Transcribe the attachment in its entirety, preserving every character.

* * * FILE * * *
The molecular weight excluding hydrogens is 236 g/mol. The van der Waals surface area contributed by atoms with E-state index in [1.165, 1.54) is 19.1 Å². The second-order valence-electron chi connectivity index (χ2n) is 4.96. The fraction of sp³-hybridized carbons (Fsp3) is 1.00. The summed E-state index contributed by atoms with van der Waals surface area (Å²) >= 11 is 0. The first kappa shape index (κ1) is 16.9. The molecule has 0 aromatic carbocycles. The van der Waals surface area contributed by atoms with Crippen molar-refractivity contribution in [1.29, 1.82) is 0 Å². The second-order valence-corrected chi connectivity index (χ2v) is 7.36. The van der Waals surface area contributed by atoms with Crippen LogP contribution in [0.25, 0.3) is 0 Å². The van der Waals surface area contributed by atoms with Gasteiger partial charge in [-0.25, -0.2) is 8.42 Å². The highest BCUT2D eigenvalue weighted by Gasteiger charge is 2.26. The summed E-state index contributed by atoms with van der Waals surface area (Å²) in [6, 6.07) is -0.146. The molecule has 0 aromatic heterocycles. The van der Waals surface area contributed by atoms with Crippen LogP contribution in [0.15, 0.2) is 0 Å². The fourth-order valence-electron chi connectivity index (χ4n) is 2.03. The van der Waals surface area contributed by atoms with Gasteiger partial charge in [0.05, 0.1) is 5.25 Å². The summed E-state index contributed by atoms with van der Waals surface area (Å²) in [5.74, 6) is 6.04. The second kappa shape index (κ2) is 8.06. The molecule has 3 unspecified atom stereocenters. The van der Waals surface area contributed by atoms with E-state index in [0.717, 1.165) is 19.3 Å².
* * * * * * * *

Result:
The molecular weight excluding hydrogens is 236 g/mol. The van der Waals surface area contributed by atoms with E-state index in [1.165, 1.54) is 19.1 Å². The second-order valence-electron chi connectivity index (χ2n) is 4.96. The fraction of sp³-hybridized carbons (Fsp3) is 1.00. The summed E-state index contributed by atoms with van der Waals surface area (Å²) >= 11 is 0. The first kappa shape index (κ1) is 16.9. The molecule has 0 aromatic carbocycles. The van der Waals surface area contributed by atoms with Crippen molar-refractivity contribution in [1.29, 1.82) is 0 Å². The second-order valence-corrected chi connectivity index (χ2v) is 7.36. The van der Waals surface area contributed by atoms with Crippen LogP contribution in [0.25, 0.3) is 0 Å². The van der Waals surface area contributed by atoms with Gasteiger partial charge in [-0.25, -0.2) is 8.42 Å². The highest BCUT2D eigenvalue weighted by Gasteiger charge is 2.26. The summed E-state index contributed by atoms with van der Waals surface area (Å²) in [6, 6.07) is -0.146. The molecule has 0 aromatic heterocycles. The van der Waals surface area contributed by atoms with Crippen LogP contribution in [0.15, 0.2) is 0 Å². The fourth-order valence-electron chi connectivity index (χ4n) is 2.03. The van der Waals surface area contributed by atoms with Gasteiger partial charge in [0.05, 0.1) is 5.25 Å². The summed E-state index contributed by atoms with van der Waals surface area (Å²) in [5.74, 6) is 6.04. The second kappa shape index (κ2) is 8.06. The molecule has 3 unspecified atom stereocenters. The van der Waals surface area contributed by atoms with E-state index in [0.717, 1.165) is 19.3 Å².